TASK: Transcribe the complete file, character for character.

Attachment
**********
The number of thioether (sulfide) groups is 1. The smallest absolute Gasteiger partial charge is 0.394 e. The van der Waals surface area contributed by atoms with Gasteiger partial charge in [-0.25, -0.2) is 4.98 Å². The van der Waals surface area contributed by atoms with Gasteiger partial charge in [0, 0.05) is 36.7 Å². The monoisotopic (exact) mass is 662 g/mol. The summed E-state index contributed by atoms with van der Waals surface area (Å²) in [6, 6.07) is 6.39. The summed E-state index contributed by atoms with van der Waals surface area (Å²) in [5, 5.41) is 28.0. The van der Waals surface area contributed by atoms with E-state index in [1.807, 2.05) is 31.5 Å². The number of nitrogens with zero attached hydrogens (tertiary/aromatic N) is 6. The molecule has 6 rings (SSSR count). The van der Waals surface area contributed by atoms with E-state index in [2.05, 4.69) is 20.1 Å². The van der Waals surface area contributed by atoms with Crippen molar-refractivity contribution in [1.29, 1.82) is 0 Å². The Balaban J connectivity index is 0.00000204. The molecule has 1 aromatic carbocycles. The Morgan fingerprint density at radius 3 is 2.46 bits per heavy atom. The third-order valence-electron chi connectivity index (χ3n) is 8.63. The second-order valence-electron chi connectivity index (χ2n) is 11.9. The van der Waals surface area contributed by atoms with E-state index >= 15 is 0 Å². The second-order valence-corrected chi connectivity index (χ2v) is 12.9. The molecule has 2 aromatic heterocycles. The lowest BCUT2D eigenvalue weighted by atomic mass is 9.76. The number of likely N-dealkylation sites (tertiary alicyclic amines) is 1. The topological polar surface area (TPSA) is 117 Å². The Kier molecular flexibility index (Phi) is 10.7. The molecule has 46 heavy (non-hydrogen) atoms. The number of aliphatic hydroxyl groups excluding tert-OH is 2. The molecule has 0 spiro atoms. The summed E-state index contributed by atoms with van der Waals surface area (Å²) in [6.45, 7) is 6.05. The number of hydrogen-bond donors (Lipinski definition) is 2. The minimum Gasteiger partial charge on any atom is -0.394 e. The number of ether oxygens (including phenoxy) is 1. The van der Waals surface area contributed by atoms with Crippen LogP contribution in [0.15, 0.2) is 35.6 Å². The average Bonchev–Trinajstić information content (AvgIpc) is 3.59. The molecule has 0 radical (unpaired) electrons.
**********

The number of thioether (sulfide) groups is 1. The smallest absolute Gasteiger partial charge is 0.394 e. The van der Waals surface area contributed by atoms with Gasteiger partial charge in [-0.25, -0.2) is 4.98 Å². The van der Waals surface area contributed by atoms with Gasteiger partial charge in [0, 0.05) is 36.7 Å². The monoisotopic (exact) mass is 662 g/mol. The summed E-state index contributed by atoms with van der Waals surface area (Å²) in [6, 6.07) is 6.39. The summed E-state index contributed by atoms with van der Waals surface area (Å²) in [5, 5.41) is 28.0. The van der Waals surface area contributed by atoms with E-state index in [1.807, 2.05) is 31.5 Å². The number of nitrogens with zero attached hydrogens (tertiary/aromatic N) is 6. The molecule has 6 rings (SSSR count). The van der Waals surface area contributed by atoms with E-state index in [2.05, 4.69) is 20.1 Å². The van der Waals surface area contributed by atoms with Crippen molar-refractivity contribution in [1.29, 1.82) is 0 Å². The Balaban J connectivity index is 0.00000204. The molecule has 1 aromatic carbocycles. The Morgan fingerprint density at radius 3 is 2.46 bits per heavy atom. The third-order valence-electron chi connectivity index (χ3n) is 8.63. The second-order valence-electron chi connectivity index (χ2n) is 11.9. The van der Waals surface area contributed by atoms with E-state index >= 15 is 0 Å². The second-order valence-corrected chi connectivity index (χ2v) is 12.9. The molecule has 2 aromatic heterocycles. The lowest BCUT2D eigenvalue weighted by atomic mass is 9.76. The number of likely N-dealkylation sites (tertiary alicyclic amines) is 1. The topological polar surface area (TPSA) is 117 Å². The Kier molecular flexibility index (Phi) is 10.7. The molecule has 46 heavy (non-hydrogen) atoms. The number of aliphatic hydroxyl groups excluding tert-OH is 2. The molecule has 0 spiro atoms. The summed E-state index contributed by atoms with van der Waals surface area (Å²) in [6.45, 7) is 6.05. The number of hydrogen-bond donors (Lipinski definition) is 2. The minimum Gasteiger partial charge on any atom is -0.394 e. The number of ether oxygens (including phenoxy) is 1. The van der Waals surface area contributed by atoms with Crippen LogP contribution in [0.15, 0.2) is 35.6 Å². The average Bonchev–Trinajstić information content (AvgIpc) is 3.59. The molecule has 0 radical (unpaired) electrons.